Greek myths have an incredible shelf life.
We may not retain all the players’ names or the intricacies of the various plot lines, but the creative punishments the gods—Zeus, in particular—visited upon those who displeased them have provided modern mortals with an enduring shorthand for describing our own woes.
Tempted to sneak a peek inside a lover’s diary? Take a teeny swig from the liquor cabinet whilst housesitting? Go snooping in your teenager’s Internet history?
DON’T DO IT, PANDORA!!!
But if curiosity compels you to explore beyond the famous punchlines of mythology’s greatest hits, TED-Ed’s animated Myths from Around the World series is a recommended rummage.
Averaging around five minutes per tale, each episode is packed tight as a snake in a can of mixed nuts. Prepare to be surprised by some of the tidbits that come springing out.
Take Pandora’s box, above.
(Actually it was a jar, but why quibble?)
Not to unleash too many major spoilers, but how many of us remembered that the thing contained a bit of good along with all that evil?
Or that the vessel she wasn’t allowed to open was but one of many gifts the gods bestowed upon her at birth? In fact, Zeus gave her two presents, that pretty box, jar, whatever, and—wait for it—an irrepressibly inquisitive nature.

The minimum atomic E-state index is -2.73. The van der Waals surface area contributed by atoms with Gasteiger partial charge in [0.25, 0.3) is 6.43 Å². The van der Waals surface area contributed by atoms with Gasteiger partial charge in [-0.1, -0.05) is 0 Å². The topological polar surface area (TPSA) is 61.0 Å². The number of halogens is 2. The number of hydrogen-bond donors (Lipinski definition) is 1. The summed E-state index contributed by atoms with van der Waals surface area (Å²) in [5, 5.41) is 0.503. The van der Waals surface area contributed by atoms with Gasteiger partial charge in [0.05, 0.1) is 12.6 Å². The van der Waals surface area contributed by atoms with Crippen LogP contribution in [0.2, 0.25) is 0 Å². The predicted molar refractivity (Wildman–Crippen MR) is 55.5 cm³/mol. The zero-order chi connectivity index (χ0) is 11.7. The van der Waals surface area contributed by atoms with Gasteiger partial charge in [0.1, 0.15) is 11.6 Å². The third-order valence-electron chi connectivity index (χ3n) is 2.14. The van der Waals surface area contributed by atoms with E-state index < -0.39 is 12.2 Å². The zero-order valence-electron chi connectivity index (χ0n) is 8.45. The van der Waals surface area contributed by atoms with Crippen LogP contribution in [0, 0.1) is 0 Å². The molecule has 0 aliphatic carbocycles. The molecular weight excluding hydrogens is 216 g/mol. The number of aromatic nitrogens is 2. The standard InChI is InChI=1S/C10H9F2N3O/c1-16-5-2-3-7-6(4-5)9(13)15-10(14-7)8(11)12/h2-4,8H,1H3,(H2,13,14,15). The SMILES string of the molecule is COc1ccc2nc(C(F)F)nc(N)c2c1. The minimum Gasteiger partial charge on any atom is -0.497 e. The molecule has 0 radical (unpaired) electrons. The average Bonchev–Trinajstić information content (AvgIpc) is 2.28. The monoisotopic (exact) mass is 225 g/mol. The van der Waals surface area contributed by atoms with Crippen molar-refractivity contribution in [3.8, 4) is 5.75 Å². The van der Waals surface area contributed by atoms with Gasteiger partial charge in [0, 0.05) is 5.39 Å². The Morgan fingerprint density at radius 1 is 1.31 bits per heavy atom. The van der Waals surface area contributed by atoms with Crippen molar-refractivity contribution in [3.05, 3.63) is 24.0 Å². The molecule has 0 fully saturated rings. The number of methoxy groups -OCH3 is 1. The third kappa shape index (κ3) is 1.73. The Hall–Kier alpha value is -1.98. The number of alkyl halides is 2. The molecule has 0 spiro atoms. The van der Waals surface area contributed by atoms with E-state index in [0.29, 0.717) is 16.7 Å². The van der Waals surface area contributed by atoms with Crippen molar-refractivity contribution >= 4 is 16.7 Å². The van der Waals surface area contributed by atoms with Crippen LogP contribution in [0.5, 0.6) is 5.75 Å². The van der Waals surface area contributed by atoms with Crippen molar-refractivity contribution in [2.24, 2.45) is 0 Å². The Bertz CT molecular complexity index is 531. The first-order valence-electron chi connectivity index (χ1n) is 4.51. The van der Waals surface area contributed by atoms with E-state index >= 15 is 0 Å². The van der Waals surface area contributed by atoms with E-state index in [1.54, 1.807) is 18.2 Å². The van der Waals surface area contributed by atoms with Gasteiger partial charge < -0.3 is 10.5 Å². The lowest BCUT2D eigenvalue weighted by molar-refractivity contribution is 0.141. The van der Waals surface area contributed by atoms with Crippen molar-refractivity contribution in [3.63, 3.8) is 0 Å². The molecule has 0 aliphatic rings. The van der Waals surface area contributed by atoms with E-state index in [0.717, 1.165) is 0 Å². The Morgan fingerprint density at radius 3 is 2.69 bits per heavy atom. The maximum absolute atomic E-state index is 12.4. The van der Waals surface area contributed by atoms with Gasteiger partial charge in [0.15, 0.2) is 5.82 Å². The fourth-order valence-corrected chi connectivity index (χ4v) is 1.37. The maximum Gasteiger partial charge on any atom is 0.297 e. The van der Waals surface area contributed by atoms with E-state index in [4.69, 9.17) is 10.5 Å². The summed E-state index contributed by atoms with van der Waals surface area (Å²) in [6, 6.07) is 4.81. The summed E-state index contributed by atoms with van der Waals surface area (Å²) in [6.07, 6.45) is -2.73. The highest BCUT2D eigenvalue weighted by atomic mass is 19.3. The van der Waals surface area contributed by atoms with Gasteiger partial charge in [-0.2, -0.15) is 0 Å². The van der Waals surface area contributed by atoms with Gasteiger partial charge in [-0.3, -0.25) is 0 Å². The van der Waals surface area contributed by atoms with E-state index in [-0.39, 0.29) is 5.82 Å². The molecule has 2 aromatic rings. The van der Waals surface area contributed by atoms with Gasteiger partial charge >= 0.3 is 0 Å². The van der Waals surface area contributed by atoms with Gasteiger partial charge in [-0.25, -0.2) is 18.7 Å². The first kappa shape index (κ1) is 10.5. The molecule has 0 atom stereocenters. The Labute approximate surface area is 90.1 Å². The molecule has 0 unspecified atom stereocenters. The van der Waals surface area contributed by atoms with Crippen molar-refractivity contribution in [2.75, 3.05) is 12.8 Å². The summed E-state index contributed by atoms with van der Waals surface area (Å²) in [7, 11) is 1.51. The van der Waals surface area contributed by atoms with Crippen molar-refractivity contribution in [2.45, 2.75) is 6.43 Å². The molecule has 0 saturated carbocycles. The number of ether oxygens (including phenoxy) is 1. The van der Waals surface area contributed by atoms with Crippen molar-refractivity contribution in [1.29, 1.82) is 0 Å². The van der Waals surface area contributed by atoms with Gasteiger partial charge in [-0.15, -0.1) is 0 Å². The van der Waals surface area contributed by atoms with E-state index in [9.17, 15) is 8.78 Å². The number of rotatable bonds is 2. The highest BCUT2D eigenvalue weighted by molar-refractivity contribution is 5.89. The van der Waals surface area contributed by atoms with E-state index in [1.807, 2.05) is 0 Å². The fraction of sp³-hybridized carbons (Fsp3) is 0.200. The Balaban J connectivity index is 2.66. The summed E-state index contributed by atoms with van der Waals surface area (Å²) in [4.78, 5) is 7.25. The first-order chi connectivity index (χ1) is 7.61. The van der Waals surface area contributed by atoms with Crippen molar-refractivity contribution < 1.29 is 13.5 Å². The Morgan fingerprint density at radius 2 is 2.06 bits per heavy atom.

Or the close connection between Pandora and Prometheus? Zeus conceived of Pandora as a retribution for Prometheus stealing fire and returning it to earth.
No, not the guy who’s doomed to spend his life rolling a massive rock uphill, only to have it roll back down before he reaches the top. That’s Sisyphus, as in Sisyphean task, like laundry or cleaning the cat litter.
Prometheus is the Titan who winds up chained to a rock so Zeus can send a hungry vulture—some say eagle—to devour his liver once a day.
(Which kind of puts the cat litter in perspective.)
In addition to ancient Greek crowd pleasers, the 18-episode Myths from Around the World playlist delves into the familiar stuff of Norse, Chinese, and ancient Egyptian legends, as well as less widely known Cambodian and Irish tales.
Each video’s description has a link to a full Ted-Ed lesson, with the usual complement of quizzes, resources and opportunities for teacher customization.
Watch the full playlist here.
Ayun Halliday is an author, illustrator, theater maker and Chief Primatologist of the East Village Inky zine. Join her in New York City for the next installment of her book-based variety show, Necromancers of the Public Domain, this March. Follow her @AyunHalliday.